%install
install -d -m 755 %{buildroot}/etc/systemd/system/
install -p -D -m 664 helloworld.service %{buildroot}/etc/systemd/system/helloworld.service

# Enable the service and start it.
%post
%systemd_post helloworld.service

# Disable the service and stop it.
%preun
%systemd_preun helloworld.service

# Try to restart the service.  Usefull on upgrades.
%postun
%systemd_postun_with_restart helloworld.service

Systemd searches these directories for services (in order of precedence, the first item has higher precedence than the one following):

  • /etc/systemd/system/ Recommended and reserved location for system administrator customized services

  • /run/systemd/system/ Mainly used by CentOS. Don’t pollute this directory.

  • /usr/lib/systemd/system/

CentOS is distributed with a number of predefined targets that are more or less similar to the standard set of runlevels. Use the following comparison table for specifying your WantedBy target.

  • runlevel0.target -> poweroff.target

  • runlevel1.target -> rescue.target

  • runlevel2.target -> multi-user.target

  • runlevel3.target -> multi-user.target

  • runlevel4.target -> multi-user.target

  • runlevel5.target -> graphical.target

  • runlevel6.target -> reboot.target

Convert to systemd service (without intermediate init script):

  • The exact PID file name that is used by pmond can be found by looking on an installed system under /etc/pmon.d/. Look for pidfile= in the corresponding pmond configuration file for the service.

  • Some of the init scripts are using start-stop-daemon to manage processes. The start-stop-package has been ported to CentOS (it is not supported by CentOS). Make sure the init script is providing the right --pidfile argument that matches the pmond service configuration. A process that is started by start-stop-daemon with the --daemon or -d options indicates that the processes will be forked, in which case the systemd service Type should be forking. Else if the script or process doesn’t fork, the Type should be simple which will tell systemd to fork it.

  • Hints for defining service startup order (Before and After):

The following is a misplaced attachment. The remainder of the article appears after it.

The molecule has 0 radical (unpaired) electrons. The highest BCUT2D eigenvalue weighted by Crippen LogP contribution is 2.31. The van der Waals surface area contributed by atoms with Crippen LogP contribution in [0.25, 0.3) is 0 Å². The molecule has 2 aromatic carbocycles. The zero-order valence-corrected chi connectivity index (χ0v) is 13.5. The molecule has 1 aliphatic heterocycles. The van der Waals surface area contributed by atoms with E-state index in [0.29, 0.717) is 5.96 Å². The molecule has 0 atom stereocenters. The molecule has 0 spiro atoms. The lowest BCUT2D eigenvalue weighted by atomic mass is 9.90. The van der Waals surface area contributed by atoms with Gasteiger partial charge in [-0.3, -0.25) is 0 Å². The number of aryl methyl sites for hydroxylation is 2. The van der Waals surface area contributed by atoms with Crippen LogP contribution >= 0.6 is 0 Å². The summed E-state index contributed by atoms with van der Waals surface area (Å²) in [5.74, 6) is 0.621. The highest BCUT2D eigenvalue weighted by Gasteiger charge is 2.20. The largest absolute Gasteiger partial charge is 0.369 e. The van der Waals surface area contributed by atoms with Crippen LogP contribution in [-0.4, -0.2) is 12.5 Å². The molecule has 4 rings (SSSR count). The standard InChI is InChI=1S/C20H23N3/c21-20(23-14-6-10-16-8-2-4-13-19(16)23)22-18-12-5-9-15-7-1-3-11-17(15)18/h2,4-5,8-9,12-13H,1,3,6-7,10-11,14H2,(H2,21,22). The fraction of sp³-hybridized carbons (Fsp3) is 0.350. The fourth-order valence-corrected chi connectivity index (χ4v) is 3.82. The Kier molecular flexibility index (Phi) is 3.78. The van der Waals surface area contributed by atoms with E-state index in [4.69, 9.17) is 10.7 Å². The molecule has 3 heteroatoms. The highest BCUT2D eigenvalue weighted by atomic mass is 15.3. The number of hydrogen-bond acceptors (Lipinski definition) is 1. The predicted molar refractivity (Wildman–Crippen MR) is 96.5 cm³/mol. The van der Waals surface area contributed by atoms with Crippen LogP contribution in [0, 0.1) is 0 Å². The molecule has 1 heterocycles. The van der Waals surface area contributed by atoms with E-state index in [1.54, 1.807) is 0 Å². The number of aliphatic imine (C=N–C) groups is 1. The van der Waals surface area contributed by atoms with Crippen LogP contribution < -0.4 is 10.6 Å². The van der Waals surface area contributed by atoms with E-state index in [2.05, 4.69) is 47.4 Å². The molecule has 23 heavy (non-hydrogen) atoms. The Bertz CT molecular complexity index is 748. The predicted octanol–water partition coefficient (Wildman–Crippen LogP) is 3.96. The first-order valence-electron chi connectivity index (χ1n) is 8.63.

• Systemd determines when a service should start using the After= and Before= values found in the [Unit] section of the service file. These values take a space-separated list of other services or targets, where a target is effectively a collection of services. For example, the log management service has the following values:

      [Unit]
      Description=StarlingX Log Management
      After=network.target syslog-ng.service iscsid.service sw-patch.service
      Before=config.service pmon.service
      

      In this example, the log management service can’t start until software is patched, and a network, a disk and the syslog-ng service are all up and running.

    • The init script might contain some specific information about the order. Look for Required-Start and Required-Stop in it.

Troubleshooting (at runtime):

  • Enable a service: systemctl enable

  • Disable a service: systemctl disable

  • Start a service: systemctl start

  • Stop a service: systemctl stop

  • Get service status: systemctl status

  • Get list of running units ordered by time to init: systemd-analyze blame

  • Show systemd logging: journalctl /usr/lib/systemd/systemd

  • Show logging of a specific service: journalctl _SYSTEMD_UNIT=

After you’ve converted a package

Each repo has a centos_iso_image.inc file, which contains the list of packages to be included in the installation iso relevant to the repo. The build-iso step merges the individual centos_iso_image.inc files to generate the complete list.